Content of the material
- Who Appraises The Home?
- What Home Sellers Need to Know About Appraisals
- Home Lending Customer Service
- 5. Appealing tax assessments
- How Long Is A Home Appraisal Good For?
- What Lowers a Home Appraisal?
- How Much Does A Home Appraisal Cost (And Who Pays)?
- Home Appraisal Tips For Refinancers
- Get An Outside Opinion
- List Upgrades And Improvements
- Preparing for the Appraisal
- 3. Getting a home equity loan
- How is a home appraised?
- Make Sure the Appraisal Report Is Accurate
- Mortgage Appraisal
- You’re now leaving Chase
Who Appraises The Home?
Appraisals must be conducted by a licensed, third-party appraiser who has no connection to the buyer, seller or lender. That way, all parties can be sure the determined market value is fair, unbiased and free of any influence from a party that could benefit.
What Home Sellers Need to Know About Appraisals
As a seller, a low appraisal, if accurate, means you may have to lower your home’s price to get it sold. Holding out for an all-cash buyer who doesn't require an appraisal as a condition of completing the transaction is unlikely to net you a higher sales price. No one wants to overpay for a home.
Unfortunately, if your surrounding area has experienced recent distressed sales, that can lower your home’s appraisal value. If you feel that your home’s value has been dragged down by the sale price of nearby foreclosures and short sales, you may be able to convince the appraiser that your home is worth more if it’s in significantly better condition than those properties.
Getting an appraisal is also a required step when giving a home to a family member as a gift of equity.
Home Lending Customer Service
Go to Chase mortgage services to manage your account. Make a mortgage payment, get info on your escrow, submit an insurance claim, request a payoff quote or sign in to your account. Go to Chase home equity services to manage your home equity account.
5. Appealing tax assessments
In many states, property taxes are calculated based on the fair market value of your home. If the value of your home listed on your property tax bill appears too high—if housing prices in your neighborhood or city have declined, for example—you may be able to appeal the assessment.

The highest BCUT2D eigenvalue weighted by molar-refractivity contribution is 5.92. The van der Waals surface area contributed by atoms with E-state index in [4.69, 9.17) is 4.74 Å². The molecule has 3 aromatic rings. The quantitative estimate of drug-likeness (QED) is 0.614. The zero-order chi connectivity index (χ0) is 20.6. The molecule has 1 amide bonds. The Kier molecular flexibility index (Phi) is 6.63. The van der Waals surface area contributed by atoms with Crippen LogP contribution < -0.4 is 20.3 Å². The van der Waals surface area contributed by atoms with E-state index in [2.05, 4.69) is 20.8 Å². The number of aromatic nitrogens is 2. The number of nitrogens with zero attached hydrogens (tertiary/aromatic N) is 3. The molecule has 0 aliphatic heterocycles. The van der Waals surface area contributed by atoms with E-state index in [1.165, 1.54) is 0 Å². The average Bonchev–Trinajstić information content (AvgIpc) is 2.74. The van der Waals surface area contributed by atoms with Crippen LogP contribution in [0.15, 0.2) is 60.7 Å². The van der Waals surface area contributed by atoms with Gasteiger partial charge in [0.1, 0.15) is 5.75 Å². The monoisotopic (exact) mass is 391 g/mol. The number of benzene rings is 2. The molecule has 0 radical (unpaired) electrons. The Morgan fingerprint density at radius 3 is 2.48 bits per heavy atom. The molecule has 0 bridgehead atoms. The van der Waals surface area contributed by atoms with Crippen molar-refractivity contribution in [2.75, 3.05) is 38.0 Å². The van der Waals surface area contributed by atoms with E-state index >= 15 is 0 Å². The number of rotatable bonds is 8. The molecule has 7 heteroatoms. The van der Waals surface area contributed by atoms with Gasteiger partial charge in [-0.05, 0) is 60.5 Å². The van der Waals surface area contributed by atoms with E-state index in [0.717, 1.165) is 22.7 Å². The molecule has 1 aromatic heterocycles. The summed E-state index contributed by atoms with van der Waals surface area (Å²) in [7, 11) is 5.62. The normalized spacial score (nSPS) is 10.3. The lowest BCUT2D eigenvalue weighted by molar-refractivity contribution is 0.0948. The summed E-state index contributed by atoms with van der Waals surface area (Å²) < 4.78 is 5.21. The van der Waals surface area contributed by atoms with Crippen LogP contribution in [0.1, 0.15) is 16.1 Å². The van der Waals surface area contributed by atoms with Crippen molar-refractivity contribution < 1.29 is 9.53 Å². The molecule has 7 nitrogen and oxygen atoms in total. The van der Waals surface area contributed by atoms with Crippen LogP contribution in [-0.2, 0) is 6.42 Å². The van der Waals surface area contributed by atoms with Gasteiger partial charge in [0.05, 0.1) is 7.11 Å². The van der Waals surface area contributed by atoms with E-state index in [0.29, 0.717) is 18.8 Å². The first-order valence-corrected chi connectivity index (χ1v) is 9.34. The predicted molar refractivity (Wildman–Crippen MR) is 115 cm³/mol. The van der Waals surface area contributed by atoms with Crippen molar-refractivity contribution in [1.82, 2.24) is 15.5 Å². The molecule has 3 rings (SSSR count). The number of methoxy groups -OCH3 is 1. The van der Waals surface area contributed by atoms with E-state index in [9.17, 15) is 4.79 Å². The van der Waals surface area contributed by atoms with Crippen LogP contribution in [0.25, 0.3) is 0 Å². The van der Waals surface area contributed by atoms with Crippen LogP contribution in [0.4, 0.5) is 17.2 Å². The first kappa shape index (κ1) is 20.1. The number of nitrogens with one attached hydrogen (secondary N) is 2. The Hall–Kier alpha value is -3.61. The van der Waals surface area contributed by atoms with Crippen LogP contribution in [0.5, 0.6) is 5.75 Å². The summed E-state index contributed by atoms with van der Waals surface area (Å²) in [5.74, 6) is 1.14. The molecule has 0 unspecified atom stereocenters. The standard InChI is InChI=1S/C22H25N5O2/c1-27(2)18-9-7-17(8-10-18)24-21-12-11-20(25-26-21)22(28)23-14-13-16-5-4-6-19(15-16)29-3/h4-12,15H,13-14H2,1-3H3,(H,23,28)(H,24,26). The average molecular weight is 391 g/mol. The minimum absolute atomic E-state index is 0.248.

An independent appraisal could help strengthen your case, which ultimately could lower your annual property tax. The process for challenging assessments varies by state and locality, so be sure to check whether your state or locality allows homeowners to submit their own appraisals when appealing property tax assessments.
How Long Is A Home Appraisal Good For?
Generally, a home appraisal is good for a total of 120 days (4 months). If you do not close on your home within that time, you will need to have another assessment. Some people may be afforded an extension, but only in certain circumstances and only if they’re eligible. The exception is the VA, which has a 180-day timeline for most valuations except for IRRRLs (VA Streamlines), which have 4-month timelines.
An appraisal has a short lifespan because market conditions change. Home sales from 6 months ago might be drastically different from those in more recent months, especially if the real estate market is volatile.
What Lowers a Home Appraisal?
The home's location has the biggest impact on the valuation. For example, the value will be negatively impacted if the home is in an undesirable neighborhood or situated next to a junkyard, power lines, or a busy street. Though you can't change the property's location, you can do something about other factors that could lower the home appraisal. For instance, you can spruce up your curb appeal, make sure the house is clean and tidy, and take care of any light repairs and routine maintenance items.
How Much Does A Home Appraisal Cost (And Who Pays)?
Even though most lenders require an appraisal as a condition of a loan closing, the buyer pays for the appraisal unless they negotiate for the seller to pay instead. The amount that a buyer pays for an appraisal depends on a number of factors, including the size of the home, the home’s location and the amount of property research that the appraiser ends up doing before they issue a final value report on the appraised value.
Keep in mind that if the property is on a very large plot of land, the appraisal cost will be more because the appraiser often surveys the boundary lines of the property to make sure that the listed square acreage is correct.